Published December 2008,May 2008,December 2011,February 2011.
It is important to distinguish the difference between the
astronomical movements of the earth, due to the influence of the
moon and the sun, from the choices made by different cultures about
the division of the day into 'hours' and the year into 'months' or
'seasons'. From the earliest times, people had difficulties in
matching the motion of the moon (the lunar months) with the
apparent duration of the year as measured by the equinoxes.
While we divide the year into 12 months, and use this for our
international calendar, other cultures have had (and still have)
different ways of organising the year. It would be interesting to
explore the Chinese, Indian, Hebrew and Islamic calendars that are
still in use today, and the Mayan calendar, where they calculated a
slightly better value for the length of the year than the Gregorian
Calendar For more information, see http://astro.nmsu.edu/~lhuber/leaphist.html
While we base much of our payment of bills and salaries on the
calendar month, the state pension is paid into bank accounts every
Lunar Month (so pensioners receive 13 instalments each year). What
other transactions are managed in a similar way? Which cultures
traditionally have different dates for commercial transactions?
What are the advantages and disadvantages of analogue and
digital representations of time? Pupils often see sports events on
TV with a timer on the screen. Which sports display times in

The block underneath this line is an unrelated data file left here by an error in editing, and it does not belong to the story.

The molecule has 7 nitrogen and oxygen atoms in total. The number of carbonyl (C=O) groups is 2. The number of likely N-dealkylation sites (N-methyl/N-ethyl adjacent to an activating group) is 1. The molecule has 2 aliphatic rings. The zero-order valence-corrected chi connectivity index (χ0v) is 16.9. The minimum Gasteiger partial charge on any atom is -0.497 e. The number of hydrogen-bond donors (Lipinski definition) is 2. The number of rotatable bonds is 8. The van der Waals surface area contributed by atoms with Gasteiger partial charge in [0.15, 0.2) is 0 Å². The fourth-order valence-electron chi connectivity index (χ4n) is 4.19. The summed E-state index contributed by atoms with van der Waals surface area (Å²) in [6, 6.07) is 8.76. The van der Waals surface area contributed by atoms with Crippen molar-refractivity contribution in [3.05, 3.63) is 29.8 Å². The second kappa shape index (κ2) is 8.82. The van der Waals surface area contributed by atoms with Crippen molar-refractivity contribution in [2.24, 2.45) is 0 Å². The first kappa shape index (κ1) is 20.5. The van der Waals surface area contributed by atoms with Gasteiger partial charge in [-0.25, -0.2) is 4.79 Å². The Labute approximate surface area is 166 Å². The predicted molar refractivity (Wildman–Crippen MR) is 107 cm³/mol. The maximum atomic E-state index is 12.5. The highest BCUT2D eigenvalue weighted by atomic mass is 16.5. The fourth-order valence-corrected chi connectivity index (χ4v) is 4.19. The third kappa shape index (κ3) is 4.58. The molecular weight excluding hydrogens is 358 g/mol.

minutes, in seconds, in tenths of a second, (or even smaller) and
why is it important? Where do pupils regularly meet time
represented as a 24 hour system? Many questions like this occur as
soon as we start talking about the nature of time and our use of
time measurement, rather than just the arithmetic of 'telling the
Sun time and clock time are only the same at four dates during
the year. The variation has two causes; the plane of the Earth's
equator is inclined to the Earth's orbit around the Sun, and the
orbit of the Earth around the sun is an ellipse and not a circle.
The National Maritime Museum website shows two separate graphs for
these causes, and a third graph where they are combined to give the
full correction. If you have a sundial available nearby, check your
clock time against the sundial time at different times of the year
and plot the variation on a graph. For older pupils this is a good
practical example of how two graphs can be 'added' together.